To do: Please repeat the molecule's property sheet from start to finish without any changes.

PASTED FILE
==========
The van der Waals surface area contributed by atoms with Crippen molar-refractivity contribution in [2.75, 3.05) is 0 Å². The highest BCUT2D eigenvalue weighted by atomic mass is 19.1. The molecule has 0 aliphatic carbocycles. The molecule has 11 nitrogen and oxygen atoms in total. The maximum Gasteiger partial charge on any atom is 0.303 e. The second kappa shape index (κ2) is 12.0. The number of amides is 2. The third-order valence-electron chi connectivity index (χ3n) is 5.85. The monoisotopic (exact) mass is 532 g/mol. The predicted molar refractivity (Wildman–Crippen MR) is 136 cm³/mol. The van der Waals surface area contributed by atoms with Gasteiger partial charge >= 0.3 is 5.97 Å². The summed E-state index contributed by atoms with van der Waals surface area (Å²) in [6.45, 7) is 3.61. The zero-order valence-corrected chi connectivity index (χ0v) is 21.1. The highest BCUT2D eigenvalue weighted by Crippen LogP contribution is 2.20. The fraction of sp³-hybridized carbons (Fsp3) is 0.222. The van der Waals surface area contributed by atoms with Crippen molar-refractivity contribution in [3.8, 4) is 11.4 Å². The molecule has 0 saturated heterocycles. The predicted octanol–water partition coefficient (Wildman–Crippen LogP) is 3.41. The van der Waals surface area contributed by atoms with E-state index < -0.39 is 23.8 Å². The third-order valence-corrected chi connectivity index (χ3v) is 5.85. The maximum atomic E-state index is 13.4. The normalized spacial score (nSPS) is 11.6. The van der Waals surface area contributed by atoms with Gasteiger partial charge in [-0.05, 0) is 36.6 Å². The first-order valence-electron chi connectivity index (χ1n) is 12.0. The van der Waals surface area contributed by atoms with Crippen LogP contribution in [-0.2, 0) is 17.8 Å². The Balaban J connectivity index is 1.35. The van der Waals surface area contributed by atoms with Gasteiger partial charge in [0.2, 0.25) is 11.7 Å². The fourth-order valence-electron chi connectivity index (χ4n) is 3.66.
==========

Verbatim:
The van der Waals surface area contributed by atoms with Crippen molar-refractivity contribution in [2.75, 3.05) is 0 Å². The highest BCUT2D eigenvalue weighted by atomic mass is 19.1. The molecule has 0 aliphatic carbocycles. The molecule has 11 nitrogen and oxygen atoms in total. The maximum Gasteiger partial charge on any atom is 0.303 e. The second kappa shape index (κ2) is 12.0. The number of amides is 2. The third-order valence-electron chi connectivity index (χ3n) is 5.85. The monoisotopic (exact) mass is 532 g/mol. The predicted molar refractivity (Wildman–Crippen MR) is 136 cm³/mol. The van der Waals surface area contributed by atoms with Gasteiger partial charge >= 0.3 is 5.97 Å². The summed E-state index contributed by atoms with van der Waals surface area (Å²) in [6.45, 7) is 3.61. The zero-order valence-corrected chi connectivity index (χ0v) is 21.1. The highest BCUT2D eigenvalue weighted by Crippen LogP contribution is 2.20. The fraction of sp³-hybridized carbons (Fsp3) is 0.222. The van der Waals surface area contributed by atoms with Crippen molar-refractivity contribution in [3.8, 4) is 11.4 Å². The molecule has 0 saturated heterocycles. The predicted octanol–water partition coefficient (Wildman–Crippen LogP) is 3.41. The van der Waals surface area contributed by atoms with E-state index < -0.39 is 23.8 Å². The third-order valence-corrected chi connectivity index (χ3v) is 5.85. The maximum atomic E-state index is 13.4. The normalized spacial score (nSPS) is 11.6. The van der Waals surface area contributed by atoms with Gasteiger partial charge in [-0.05, 0) is 36.6 Å². The first-order valence-electron chi connectivity index (χ1n) is 12.0. The van der Waals surface area contributed by atoms with Crippen LogP contribution in [-0.2, 0) is 17.8 Å². The Balaban J connectivity index is 1.35. The van der Waals surface area contributed by atoms with Gasteiger partial charge in [0.2, 0.25) is 11.7 Å². The fourth-order valence-electron chi connectivity index (χ4n) is 3.66.